Throughout the novel you’re juggling two goals that in some ways seem to be at cross-purposes. The book is an adventure story, but you’re also spending a lot of time in characters’ heads—Justin is clearly working through a lot of emotional issues that come from being both a father and a son. Can you talk a little bit about what’s involved in making what you’ve called a “literary thriller”—keeping both the “literary” and “thriller” elements in balance?

I grew up on genre. Doesn’t everyone? I went through alternating phases. Books with dragons, books with cowboys, with robots, with vampires, with trenchcoated spies or pipe-smoking detectives on their covers. And then I went to college. And I was forbidden from writing genre stories—and grew enamored with literary fiction writers like Carver and O’Connor and O’Brien and Johnson. It took several years for me to realize that I could do both, a literary genre mashup. This is nothing new. Graham Greene was doing it—and so are writers like Margaret Atwood and Dennis Lehane and Michael Chabon and Dan Simmons. So I’m interested in the ways you can blend the best of both worlds. The rich, evocative language, the three-dimensional characters, etc., of literary fiction—and the propulsive engine of plot in genre fiction. So The Wilding is my attempt at a literary thriller. I hope people will relish the sentences—and I hope people will feel lost in the interior worlds of the characters—just as I hope they’ll feel a breathless wonder for what happens next.

In a recent essay for Poets & Writers, you discuss your experience revising The Wilding (PDF) and other works of yours in response to sometimes very brutal feedback. How do you sustain your motivation in the face of having to tear down and start over so many times? To perhaps put it another way, what was it about the The Wilding that made you commit to that work to an extent that you didn’t with the three failed novels you mention?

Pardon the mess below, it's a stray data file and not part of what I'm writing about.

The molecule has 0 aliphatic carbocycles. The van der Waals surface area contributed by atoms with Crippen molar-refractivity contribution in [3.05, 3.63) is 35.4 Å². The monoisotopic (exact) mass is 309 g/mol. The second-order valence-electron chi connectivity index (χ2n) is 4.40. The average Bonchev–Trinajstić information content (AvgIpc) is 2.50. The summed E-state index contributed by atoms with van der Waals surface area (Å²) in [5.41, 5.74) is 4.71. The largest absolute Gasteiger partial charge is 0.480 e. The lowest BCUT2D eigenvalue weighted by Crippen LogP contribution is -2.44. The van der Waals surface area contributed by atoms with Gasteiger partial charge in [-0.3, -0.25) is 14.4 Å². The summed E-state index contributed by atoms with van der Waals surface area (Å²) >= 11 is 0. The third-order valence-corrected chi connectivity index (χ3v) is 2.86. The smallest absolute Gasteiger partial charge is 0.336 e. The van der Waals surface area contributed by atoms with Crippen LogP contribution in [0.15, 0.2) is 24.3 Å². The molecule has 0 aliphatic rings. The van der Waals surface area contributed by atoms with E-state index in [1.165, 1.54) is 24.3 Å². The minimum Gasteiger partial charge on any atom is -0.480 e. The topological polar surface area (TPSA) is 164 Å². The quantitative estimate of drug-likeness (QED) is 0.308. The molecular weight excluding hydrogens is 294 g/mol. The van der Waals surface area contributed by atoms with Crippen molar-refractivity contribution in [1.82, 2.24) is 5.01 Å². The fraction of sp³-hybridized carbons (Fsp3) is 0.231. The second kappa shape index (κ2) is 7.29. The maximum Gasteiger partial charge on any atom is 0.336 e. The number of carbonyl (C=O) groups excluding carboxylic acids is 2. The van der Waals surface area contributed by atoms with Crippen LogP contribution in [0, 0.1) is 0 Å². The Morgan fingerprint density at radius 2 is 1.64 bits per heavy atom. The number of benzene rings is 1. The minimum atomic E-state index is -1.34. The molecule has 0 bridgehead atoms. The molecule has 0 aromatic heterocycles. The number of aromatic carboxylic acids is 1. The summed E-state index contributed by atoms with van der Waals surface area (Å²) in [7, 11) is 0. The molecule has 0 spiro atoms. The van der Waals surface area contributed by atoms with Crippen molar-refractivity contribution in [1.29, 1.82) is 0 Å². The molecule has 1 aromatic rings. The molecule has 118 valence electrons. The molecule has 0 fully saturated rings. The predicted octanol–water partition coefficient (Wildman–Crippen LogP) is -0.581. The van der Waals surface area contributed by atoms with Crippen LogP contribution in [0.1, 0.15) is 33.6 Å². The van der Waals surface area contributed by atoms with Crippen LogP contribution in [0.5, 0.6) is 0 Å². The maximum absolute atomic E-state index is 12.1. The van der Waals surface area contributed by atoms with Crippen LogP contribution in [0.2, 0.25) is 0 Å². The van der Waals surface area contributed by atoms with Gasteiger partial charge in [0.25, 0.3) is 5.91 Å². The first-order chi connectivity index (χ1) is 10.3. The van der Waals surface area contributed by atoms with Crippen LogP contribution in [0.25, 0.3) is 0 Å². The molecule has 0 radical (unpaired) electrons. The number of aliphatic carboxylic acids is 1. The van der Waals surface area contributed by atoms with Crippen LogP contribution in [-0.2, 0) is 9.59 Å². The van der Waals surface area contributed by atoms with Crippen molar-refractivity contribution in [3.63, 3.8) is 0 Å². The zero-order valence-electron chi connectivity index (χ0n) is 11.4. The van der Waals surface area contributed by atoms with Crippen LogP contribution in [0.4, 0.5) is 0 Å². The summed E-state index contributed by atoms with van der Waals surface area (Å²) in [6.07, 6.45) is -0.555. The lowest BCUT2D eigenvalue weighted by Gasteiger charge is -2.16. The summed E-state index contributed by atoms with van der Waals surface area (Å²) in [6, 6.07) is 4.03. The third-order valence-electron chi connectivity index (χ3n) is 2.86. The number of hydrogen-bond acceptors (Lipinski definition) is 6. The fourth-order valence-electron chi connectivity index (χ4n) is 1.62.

Earlier I was talking about the original draft, the single-track, first-person narrative. That’s the draft my agent sent to Graywolf and that’s the draft that sold. But Fiona McCrae, my editor, had some great suggestions. Because the book wasn’t yet a novel—it was a shnovel. An extended short story. She asked that I move it from first to third, and in doing so, with the freedom afforded to the characters, create several interlocking plotlines. This created a greater sense of plot causality—and a grander, richer frame for the themes explored. I spent about a year in revision, handed her the manuscript, which she liked very much, but asked how I felt about cutting some of what was there and adding in a female perspective. I thought it was a smart move, so I set to work again and six months later had the final draft ready.
I’m grateful to Fiona for the direction she gave me, but you should know that it wasn’t a demand—it was a question. And you should know, too, that these were one-time conversations. “How about you creative several plotlines and try to balance them out?” she said, and I said, “Okay,” and a year later handed her a draft with no intermittent discussion. So she gave me a nudge that sent me rushing off into the wilderness only to return a year later, snarled up with burrs and coated in mud, panting.

James Dickey’s Deliverance seems to have been strong influence on this novel, and William Kittredge has blurbed it, so in a way The Wilding harks back to a very masculine, 70s man-versus-wilderness kind of fiction. Were there particular inspirations you drew from while working on this novel? Are there current writers using that theme today that you look to, or is there something inherently nostalgic about writing this kind of novel today?

This is the 40th anniversary of Deliverance. It’s one of the most important books in my library—a novel I’ve read several times, a novel I often pull off the shelf to paw through and admire. The Wilding is its canonical cousin, I guess you could say. I’m deliberately tipping my hat to Dickey—as you’ll notice in the epigraph and in scenes like the one where the men lay down Starbucks cups over a Forest Service map—even as I’m trying to write my own story, revisiting some of Dickey’s themes (from development, to the jarring intersection of wilderness and society, to the latent animalism within us all) in a contemporary context, set in the vanishing West and seen through a myriad of point of view character.